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Northfield power facility looks to expand

NORTHFIELD – FirstLight Power Resources, owner of the Northfield Mountain Pumped Storage Project, is considering expanding generating capacity at the plant and utilizing unused water-storage capacity in the project’s upper reservoir as it begins a five-year long relicensing process with the federal government.

The relicensing process with the Federal Energy Regulatory Commission also includes the Turners Falls Hydroelectric Project, also owned by Connecticut-based FirstLight.

At Turners Falls, the company will consider upgrading Station No. 1, which was built in 1905, or closing that historic station and installing similar hydroelectric generating capacity at the project’s nearby Cabot Generating Station, which was built in 1916 and is larger.

“These are all things we have to look at as possibilities,” said John S. Howard, plant manager for FirstLight, during a meeting with reporters on Wednesday. “We have to look at all these projects and see what makes sense.”

Northfield provides stability and capacity to New England’s power grid by using electricity at night, when use is low and rates are cheap, to pump water from the Connecticut River to the upper reservoir atop Northfield Mountain. Then, during the day when power is needed, the Northfield station reverses course and lets that stored water flow back down through its turbines to generate electricity.

Howard said the upper reservoir was built with excess water capacity that FirstLight is unable to use under its current license.

Howard said the upper reservoir was built bigger so it could help send Connecticut River water to the Quabbin Reservoir and the metropolitan Boston water system in case of drought. But the connection to the Quabbin was never built, Howard said.

“Could we make use of that capacity?” he said. “It is something we are considering.”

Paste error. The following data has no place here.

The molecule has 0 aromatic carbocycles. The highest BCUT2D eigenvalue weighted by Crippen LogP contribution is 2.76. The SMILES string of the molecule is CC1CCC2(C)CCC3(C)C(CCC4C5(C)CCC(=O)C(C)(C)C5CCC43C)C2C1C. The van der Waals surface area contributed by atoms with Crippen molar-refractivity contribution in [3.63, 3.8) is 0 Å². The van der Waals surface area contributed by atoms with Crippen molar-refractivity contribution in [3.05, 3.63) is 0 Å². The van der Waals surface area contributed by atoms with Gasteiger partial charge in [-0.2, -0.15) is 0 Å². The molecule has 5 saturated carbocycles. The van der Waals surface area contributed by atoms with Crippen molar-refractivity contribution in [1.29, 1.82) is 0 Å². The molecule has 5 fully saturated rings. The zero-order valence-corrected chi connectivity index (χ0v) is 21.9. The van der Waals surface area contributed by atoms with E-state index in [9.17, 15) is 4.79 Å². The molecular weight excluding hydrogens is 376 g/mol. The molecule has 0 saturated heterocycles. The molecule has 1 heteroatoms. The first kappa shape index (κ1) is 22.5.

This is the first time the Northfield Mountain Project has gone through a relicensing process since commercial power generating started there in 1972. The Turners Falls project was grandfathered into the federal regulations, said Mark J. Wamser, a water resources engineer with the firm Gomez and Sullivan in New Hampshire who has been hired by FirstLight.

Andrew C. Fisk, executive director of the Connecticut Watershed Council in Greenfield, said the relicensing process represents a rare chance to think about what a long stretch of the river will look like for a very long time.

The federal government is doing First Light’s licenses at the same time as ones for three dams upriver owned by TransCanada: Vernon, Bellows Falls and Wilder.

“It’s very important that the entire public chime in,” Fisk said. “Whether they want to see more recreational opportunities or they want to see more opportunities for the critters, let’s talk.”

The Council supports hydropower. Fisk said he’d be open to Firstlight using more of the Northfield upper reservoir provided that the ecosystem along the banks of the Connecticut and fish habitat in the water are protected. “Now is the time to talk about all the scenarios,” Fisk said.

Northfield discharges water back into the river leading to wide fluctuations in the level of water in the river. This can lead to erosion and problems for fish.
Federal licenses for the projects expire in 2018. New licenses might last 30 or 40 years after that.

First Light has a website detailing the process and the project at www.northfieldrelicensing.com.

FirstLight has already notified more than 100 governments, native tribes and other agencies of the relicensing process. That list includes Trout Unlimited, the Watershed Council and the Pioneer Valley Planning Commission.

Fisk said Northfield today functions largely to store power from the Vermont Yankee nuclear power plant in Vernon, Vt. But in the future it might serve to store power from renewable sources like wind.

“There is a growing interest in these pump storage facilities around the country that are tied to green power,” he said. “They might serve as batteries for wind.”

As it stands now, the Northfield project has a generating capacity of 1,119.2 megawatts. The more traditional hydroelectric stations in Turners Falls have a capacity to generate 67.7 megawatts.

Taken together, that is be enough power for about 1 million average homes.

By contrast, the Mt. Tom coal plant in Holyoke, also owned by FirstLight, has the capacity to generate enough power for about 100,000 average suburban homes.

Howard said it is too early to tell what any physical changes to the Turners Falls or Northfield plants would do for the power capacity. The Northfield and Turners projects together have 68 employees, Howard said.

Howard said Firstlight already upgraded two of the four turbines at Northfield from 270 megawatts to 292 megawatts over the past few years. The company has plans to expand the remaining two turbines over the next few years while relicensing is ongoing.